Monday, April 25, 2011


This is one of those posts that I end up debating with myself over whether I should post it or not. It's a meaningful post to me. I want to get it out of me. But, I worry that it's depressing, or overly dramatic, or something crazy like that. Today, I've decided to go with it. Life isn't always happy, so it seems silly for my blog to always be happy.

As I've mentioned several times now, my mom has (had?) breast cancer. I included the "had" in there because it's an important point. She had localized cancer that was surgically removed. All of her tests came back negative for the cancer having spread. It's very possible that the surgery removed all of the cancer cells and that she's cured. The chemotherapy, targeted therapy and radiation therapies she will be receiving are extra therapies in case some of those sneaky HER2+ cells slipped by. They are being given because they reduce the likelihood of the cancer recurring.

I know this is not the worst case scenario when it comes to cancer.

But that doesn't mean that I'm not scared for my mom. I am. I've read over all of the information on the medications that she will be given starting on Wednesday. They don't mince words. Some people do very well with the regimen. Many people do. But...of course there is always a but. With chemo, there is a pretty long list of them. Nausea, vomiting, hair loss, bruising, fatigue, fluid retention, risk of infection, mouth sores, cardiac complications, allergic reactions, death. Eek!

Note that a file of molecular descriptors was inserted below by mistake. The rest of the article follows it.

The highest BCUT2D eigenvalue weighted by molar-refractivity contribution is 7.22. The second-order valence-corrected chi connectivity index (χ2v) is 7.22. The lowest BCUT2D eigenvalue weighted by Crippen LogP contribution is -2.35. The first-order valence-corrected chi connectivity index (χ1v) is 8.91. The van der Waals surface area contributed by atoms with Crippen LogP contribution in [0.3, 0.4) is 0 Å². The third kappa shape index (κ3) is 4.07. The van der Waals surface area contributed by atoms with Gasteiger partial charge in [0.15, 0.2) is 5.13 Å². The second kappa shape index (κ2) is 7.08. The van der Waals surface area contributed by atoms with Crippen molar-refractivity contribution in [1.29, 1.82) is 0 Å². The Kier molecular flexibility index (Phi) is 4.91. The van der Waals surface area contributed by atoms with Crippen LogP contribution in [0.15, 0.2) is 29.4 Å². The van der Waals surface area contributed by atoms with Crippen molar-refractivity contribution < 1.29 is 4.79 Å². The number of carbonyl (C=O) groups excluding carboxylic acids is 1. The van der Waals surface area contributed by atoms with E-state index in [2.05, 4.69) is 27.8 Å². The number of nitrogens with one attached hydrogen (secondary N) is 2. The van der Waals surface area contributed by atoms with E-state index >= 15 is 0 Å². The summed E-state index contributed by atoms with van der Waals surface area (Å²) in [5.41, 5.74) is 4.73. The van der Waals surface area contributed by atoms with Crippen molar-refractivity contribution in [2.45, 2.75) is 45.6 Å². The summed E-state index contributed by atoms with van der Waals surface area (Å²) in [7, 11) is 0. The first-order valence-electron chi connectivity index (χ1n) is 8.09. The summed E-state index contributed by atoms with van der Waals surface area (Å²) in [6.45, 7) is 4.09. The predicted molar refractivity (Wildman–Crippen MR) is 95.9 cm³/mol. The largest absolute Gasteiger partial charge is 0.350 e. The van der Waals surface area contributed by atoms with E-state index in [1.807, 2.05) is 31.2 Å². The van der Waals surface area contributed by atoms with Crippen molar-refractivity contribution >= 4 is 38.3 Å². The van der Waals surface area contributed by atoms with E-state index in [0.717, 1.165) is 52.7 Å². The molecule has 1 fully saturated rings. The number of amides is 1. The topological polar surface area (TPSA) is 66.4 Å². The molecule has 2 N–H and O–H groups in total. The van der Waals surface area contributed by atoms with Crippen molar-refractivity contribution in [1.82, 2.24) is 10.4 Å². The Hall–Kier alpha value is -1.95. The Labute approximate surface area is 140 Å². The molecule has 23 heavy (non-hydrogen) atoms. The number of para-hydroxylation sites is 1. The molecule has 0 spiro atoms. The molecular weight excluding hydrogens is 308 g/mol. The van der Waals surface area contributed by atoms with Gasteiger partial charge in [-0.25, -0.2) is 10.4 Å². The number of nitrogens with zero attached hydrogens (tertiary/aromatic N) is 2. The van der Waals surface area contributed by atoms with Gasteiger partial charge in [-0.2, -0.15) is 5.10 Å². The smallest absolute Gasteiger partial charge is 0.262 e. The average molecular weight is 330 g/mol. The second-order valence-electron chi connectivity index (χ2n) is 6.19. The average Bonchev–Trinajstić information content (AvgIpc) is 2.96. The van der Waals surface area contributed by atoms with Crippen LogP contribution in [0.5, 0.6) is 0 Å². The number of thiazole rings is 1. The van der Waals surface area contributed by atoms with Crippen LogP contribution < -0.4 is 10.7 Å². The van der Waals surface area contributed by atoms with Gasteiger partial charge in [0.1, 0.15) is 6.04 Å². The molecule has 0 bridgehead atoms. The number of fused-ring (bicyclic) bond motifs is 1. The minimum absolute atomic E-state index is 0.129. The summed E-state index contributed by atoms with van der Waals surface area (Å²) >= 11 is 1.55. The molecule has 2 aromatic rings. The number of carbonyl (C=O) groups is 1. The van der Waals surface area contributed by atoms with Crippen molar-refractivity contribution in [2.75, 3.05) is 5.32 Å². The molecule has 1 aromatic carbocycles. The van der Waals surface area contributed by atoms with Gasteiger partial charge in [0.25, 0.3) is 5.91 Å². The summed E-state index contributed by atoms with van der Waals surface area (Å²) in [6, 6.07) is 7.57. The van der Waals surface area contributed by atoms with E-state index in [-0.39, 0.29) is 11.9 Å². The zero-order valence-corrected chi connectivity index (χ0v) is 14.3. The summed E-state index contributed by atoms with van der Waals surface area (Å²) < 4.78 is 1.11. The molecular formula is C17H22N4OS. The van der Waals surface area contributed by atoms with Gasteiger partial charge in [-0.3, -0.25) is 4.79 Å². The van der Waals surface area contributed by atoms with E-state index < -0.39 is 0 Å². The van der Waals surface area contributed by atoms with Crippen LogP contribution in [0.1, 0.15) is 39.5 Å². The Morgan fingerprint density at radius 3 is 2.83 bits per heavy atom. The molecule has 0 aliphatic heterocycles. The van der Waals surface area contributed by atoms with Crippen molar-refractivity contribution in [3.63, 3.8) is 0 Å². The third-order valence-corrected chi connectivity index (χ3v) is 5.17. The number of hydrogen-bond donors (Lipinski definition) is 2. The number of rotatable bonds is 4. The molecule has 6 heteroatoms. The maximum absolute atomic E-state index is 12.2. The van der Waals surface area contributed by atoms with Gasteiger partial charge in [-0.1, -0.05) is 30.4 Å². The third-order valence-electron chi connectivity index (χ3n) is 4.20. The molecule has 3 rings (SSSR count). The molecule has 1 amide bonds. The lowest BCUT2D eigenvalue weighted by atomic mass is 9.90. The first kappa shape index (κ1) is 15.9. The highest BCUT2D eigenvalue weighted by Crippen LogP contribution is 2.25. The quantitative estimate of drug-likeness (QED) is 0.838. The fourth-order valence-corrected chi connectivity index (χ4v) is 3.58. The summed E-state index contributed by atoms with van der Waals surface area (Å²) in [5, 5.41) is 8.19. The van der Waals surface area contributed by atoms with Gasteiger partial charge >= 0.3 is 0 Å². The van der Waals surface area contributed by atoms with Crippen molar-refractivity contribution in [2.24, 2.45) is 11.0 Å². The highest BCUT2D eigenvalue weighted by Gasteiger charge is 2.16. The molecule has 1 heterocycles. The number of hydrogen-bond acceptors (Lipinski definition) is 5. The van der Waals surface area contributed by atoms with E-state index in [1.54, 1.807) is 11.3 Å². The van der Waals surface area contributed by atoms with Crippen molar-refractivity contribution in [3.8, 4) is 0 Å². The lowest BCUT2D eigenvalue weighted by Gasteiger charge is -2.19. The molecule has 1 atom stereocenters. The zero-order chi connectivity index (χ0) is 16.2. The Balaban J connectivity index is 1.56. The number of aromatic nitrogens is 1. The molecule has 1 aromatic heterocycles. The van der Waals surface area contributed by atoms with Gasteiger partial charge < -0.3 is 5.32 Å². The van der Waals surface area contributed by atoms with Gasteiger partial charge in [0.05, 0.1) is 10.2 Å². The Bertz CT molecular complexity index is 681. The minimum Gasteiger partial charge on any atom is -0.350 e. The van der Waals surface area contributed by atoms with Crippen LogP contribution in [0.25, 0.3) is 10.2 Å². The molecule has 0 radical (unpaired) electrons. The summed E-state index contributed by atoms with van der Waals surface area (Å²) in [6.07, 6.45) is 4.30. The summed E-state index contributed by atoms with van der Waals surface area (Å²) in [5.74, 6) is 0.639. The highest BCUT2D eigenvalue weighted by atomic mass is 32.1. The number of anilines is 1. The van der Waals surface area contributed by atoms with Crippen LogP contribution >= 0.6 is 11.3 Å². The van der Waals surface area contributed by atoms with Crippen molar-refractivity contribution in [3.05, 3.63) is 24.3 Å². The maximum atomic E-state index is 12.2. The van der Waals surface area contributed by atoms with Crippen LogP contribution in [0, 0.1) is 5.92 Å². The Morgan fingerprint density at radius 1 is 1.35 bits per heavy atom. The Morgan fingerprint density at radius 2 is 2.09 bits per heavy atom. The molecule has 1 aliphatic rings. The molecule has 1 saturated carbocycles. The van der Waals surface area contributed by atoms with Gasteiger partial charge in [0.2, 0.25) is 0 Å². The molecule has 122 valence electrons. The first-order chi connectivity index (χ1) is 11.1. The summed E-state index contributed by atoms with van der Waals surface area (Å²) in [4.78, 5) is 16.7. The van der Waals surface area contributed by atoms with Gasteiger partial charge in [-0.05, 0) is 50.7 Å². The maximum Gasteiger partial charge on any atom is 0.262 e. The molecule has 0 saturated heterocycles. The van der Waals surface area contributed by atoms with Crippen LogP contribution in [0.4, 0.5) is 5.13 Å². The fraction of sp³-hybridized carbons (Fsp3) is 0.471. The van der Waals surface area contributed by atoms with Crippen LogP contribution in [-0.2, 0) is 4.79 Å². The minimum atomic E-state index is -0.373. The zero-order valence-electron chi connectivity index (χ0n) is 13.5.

Clearly, that slight risk of death from the medications is a tad bit scary. But, when my mind starts wandering into that territory, I just go into distract mode. I need to know this, but dwelling on it doesn't help anything so I do my best to focus on areas with more benefit, like what things I can do now to make things easier for my mom in the weeks to come.

One thing that I can do, is consider the much more likely effects of Chemo, and find ways to help my mom through them. I've done some shopping to stock up on necessities for her. She may not feel great, but damn it, she will not run out of soda on my watch. I'm working out a mental schedule of when to stop over and check on her and do small tasks like changing the cat litter (which she's not allowed to do even if she feels great), picking up laundry and doing shopping. I want to make sure that the little things are covered, so she can focus on the big things.

From her point of view, I think one of the hardest side effects to deal with is the idea of hair loss. It's so much a part of every woman's identity, that just thinking of losing your hair feels like it somehow diminishes you. On paper, it seems like the easiest side-effect because it doesn't hurt, but in reality it's the most visible indication that something is wrong.